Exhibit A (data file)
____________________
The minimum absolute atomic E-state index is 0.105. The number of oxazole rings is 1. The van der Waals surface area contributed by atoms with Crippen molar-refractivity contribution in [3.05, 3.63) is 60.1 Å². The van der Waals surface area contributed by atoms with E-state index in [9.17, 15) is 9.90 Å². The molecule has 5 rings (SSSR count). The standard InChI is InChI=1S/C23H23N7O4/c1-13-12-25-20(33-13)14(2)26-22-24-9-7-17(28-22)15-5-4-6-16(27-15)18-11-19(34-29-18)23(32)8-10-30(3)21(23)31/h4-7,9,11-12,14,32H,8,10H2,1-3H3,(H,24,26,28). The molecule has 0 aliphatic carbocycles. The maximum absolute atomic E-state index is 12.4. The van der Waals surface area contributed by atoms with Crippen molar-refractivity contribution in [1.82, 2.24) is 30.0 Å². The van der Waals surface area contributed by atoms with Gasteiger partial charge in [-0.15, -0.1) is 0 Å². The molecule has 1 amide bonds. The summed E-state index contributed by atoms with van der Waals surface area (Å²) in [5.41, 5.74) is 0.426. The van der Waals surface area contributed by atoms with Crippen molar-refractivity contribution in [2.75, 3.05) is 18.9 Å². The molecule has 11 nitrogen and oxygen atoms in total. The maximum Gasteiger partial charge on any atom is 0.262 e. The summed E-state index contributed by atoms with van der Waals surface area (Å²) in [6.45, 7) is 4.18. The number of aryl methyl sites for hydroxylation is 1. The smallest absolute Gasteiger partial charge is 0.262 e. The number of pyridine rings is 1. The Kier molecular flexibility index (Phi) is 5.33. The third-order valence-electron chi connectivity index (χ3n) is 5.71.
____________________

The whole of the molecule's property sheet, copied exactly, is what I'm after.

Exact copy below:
The minimum absolute atomic E-state index is 0.105. The number of oxazole rings is 1. The van der Waals surface area contributed by atoms with Crippen molar-refractivity contribution in [3.05, 3.63) is 60.1 Å². The van der Waals surface area contributed by atoms with E-state index in [9.17, 15) is 9.90 Å². The molecule has 5 rings (SSSR count). The standard InChI is InChI=1S/C23H23N7O4/c1-13-12-25-20(33-13)14(2)26-22-24-9-7-17(28-22)15-5-4-6-16(27-15)18-11-19(34-29-18)23(32)8-10-30(3)21(23)31/h4-7,9,11-12,14,32H,8,10H2,1-3H3,(H,24,26,28). The molecule has 0 aliphatic carbocycles. The maximum absolute atomic E-state index is 12.4. The van der Waals surface area contributed by atoms with Crippen molar-refractivity contribution in [1.82, 2.24) is 30.0 Å². The van der Waals surface area contributed by atoms with Gasteiger partial charge in [-0.15, -0.1) is 0 Å². The molecule has 1 amide bonds. The summed E-state index contributed by atoms with van der Waals surface area (Å²) in [5.41, 5.74) is 0.426. The van der Waals surface area contributed by atoms with Crippen molar-refractivity contribution in [2.75, 3.05) is 18.9 Å². The molecule has 11 nitrogen and oxygen atoms in total. The maximum Gasteiger partial charge on any atom is 0.262 e. The summed E-state index contributed by atoms with van der Waals surface area (Å²) in [6.45, 7) is 4.18. The number of aryl methyl sites for hydroxylation is 1. The smallest absolute Gasteiger partial charge is 0.262 e. The number of pyridine rings is 1. The Kier molecular flexibility index (Phi) is 5.33. The third-order valence-electron chi connectivity index (χ3n) is 5.71.